Last week, the long awaited general elections for President and Members of Parliament finally took place with a big voter turnout at various polling stations.
The voting process itself was fairly peaceful and successful with only a few glitches such as slow or faulty biometric machines, flouting of Covid-19 guidelines and delays at some polling stations.
Now that the voting has been completed and the results announced, the real work to rebuild the nation begins.
The violence in form of firing of bullets, teargas and roughing up of candidates and the general public cannot simply be swept under the carpet just because voting has ended and winners and losers have been announced.
Some events cannot be glossed over for instance, the 54 lives that were lost in the November 2020 riots, the way the media was treated by security agencies, to mention but a few.
There has got to be some sort of national healing and reconciliation, it cannot just be back to business as usual as if nothing wrong happened.
Yes, dwelling on the past is not progressive but pretending it did not happen is wrong. There must be acceptance of poor judgement and use of unnecessary force on the citizenry and remorse for the wrongdoing .
Those accountable must be brought to book. Ignoring the pain, anguish, bitterness, injustices and tremendous loss that characterised the past few months only postpones and breeds toxicity which if triggered could be explosive and detrimental to our nation. Selective amnesia does not will scars away.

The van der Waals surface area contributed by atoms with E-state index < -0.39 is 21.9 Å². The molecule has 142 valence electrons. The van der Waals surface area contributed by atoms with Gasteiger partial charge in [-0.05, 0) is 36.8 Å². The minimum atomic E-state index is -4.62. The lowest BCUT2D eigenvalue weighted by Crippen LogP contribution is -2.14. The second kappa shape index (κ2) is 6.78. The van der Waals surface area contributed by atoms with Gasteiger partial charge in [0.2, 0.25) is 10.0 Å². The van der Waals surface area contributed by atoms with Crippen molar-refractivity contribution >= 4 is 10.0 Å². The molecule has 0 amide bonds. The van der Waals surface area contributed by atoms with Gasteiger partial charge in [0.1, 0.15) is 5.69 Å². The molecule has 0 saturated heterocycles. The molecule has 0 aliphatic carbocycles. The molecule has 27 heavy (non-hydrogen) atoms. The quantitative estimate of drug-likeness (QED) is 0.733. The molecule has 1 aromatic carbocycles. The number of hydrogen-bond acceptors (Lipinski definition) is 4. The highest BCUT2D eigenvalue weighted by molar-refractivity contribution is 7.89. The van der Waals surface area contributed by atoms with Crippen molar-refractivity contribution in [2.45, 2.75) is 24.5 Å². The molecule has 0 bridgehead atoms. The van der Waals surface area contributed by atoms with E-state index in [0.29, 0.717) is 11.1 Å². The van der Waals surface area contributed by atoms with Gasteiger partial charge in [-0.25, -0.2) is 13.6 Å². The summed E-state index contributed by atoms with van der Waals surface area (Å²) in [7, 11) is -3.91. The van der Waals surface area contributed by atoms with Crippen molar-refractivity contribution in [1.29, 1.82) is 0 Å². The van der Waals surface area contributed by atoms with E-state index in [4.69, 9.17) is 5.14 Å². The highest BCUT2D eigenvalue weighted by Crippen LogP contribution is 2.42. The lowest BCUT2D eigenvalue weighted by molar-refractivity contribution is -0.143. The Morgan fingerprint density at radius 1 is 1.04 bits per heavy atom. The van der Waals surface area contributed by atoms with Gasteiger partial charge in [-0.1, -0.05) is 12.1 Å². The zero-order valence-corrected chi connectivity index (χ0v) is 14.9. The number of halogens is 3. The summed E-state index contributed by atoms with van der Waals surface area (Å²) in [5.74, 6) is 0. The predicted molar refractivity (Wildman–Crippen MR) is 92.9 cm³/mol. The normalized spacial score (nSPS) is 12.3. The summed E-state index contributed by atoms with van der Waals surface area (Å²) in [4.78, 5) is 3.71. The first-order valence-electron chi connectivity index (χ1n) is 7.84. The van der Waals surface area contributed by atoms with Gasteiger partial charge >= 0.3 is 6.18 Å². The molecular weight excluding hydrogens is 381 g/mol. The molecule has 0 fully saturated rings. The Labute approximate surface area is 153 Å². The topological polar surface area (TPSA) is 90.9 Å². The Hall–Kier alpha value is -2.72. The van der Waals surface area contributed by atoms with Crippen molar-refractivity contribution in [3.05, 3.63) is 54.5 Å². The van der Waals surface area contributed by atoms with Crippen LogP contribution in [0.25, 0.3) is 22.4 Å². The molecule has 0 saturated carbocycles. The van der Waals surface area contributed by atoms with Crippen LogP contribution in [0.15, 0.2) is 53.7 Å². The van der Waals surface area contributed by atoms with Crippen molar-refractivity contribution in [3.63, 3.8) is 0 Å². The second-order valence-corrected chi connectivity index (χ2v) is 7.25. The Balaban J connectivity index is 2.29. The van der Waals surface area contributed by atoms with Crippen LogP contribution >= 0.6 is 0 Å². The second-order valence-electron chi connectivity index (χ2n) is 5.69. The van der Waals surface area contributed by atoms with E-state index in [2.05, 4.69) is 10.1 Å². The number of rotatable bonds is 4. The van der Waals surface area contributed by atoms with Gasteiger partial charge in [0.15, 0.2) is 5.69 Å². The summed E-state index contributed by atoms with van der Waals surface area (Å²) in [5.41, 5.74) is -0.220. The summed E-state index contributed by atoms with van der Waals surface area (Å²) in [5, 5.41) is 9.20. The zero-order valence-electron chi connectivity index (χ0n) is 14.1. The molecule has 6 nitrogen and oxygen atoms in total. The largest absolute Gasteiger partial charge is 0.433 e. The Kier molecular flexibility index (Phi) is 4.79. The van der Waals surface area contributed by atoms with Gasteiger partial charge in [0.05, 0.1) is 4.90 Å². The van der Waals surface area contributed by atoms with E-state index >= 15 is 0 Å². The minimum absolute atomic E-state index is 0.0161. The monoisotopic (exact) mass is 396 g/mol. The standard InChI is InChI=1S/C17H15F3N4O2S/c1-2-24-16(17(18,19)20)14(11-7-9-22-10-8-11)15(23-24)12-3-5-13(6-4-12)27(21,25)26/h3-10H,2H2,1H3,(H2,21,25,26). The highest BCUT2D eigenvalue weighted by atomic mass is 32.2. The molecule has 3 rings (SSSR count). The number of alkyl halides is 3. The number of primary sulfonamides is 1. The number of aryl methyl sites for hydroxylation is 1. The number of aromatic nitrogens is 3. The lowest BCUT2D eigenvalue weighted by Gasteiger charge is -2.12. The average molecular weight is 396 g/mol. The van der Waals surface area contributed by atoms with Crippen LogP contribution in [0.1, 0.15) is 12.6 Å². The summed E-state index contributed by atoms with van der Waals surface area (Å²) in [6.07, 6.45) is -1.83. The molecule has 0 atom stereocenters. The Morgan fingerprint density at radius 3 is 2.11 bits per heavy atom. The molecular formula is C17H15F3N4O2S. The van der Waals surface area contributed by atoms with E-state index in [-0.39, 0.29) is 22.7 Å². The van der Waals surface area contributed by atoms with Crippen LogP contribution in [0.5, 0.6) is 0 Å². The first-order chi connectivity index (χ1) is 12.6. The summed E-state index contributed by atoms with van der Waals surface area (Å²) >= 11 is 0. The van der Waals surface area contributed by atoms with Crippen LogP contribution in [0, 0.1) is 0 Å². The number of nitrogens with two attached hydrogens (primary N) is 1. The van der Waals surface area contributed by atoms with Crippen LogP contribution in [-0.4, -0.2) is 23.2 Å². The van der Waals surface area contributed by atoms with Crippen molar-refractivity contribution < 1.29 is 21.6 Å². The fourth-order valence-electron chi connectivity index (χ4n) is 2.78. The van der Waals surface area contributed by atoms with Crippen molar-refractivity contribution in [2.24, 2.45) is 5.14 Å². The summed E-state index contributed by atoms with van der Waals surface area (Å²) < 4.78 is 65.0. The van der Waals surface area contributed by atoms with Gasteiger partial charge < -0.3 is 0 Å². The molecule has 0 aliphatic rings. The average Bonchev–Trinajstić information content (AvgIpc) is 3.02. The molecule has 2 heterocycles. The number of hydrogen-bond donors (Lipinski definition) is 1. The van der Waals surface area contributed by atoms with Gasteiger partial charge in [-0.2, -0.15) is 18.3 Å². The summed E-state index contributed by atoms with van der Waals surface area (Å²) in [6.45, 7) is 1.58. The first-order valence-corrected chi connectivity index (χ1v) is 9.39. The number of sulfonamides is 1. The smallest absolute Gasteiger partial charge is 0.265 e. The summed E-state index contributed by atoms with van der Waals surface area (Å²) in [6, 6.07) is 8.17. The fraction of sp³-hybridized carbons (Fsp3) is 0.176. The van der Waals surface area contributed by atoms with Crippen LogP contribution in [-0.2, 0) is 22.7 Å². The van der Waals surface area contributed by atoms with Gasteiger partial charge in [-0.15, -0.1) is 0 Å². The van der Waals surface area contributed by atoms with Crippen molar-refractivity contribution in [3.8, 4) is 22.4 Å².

Healing and reconciliation will also be influenced by how leaders react to loss or victory. In every election, there must be losers and winners.
The latter, if they are convinced of the fairness of the process, are expected to concede and if not, seek legal redress.
For the sake of peace and justice, we hope that this will be the case. For those who won, after the celebrations and jubilation, delivery on all or at least most of what was promised to constituents during the campaign season is expected.
While we commiserate with those who lost their seats and thank them for a job well-done in past terms, we congratulate the winners, especially the new faces who will grace our Parliament for the next five years.
But rather than brush off the outgoing leaders as sore losers, it would be wise for the new and old to reconcile and find a working relationship, pass on lessons learnt to establish a semblance of continuity in leadership and service delivery.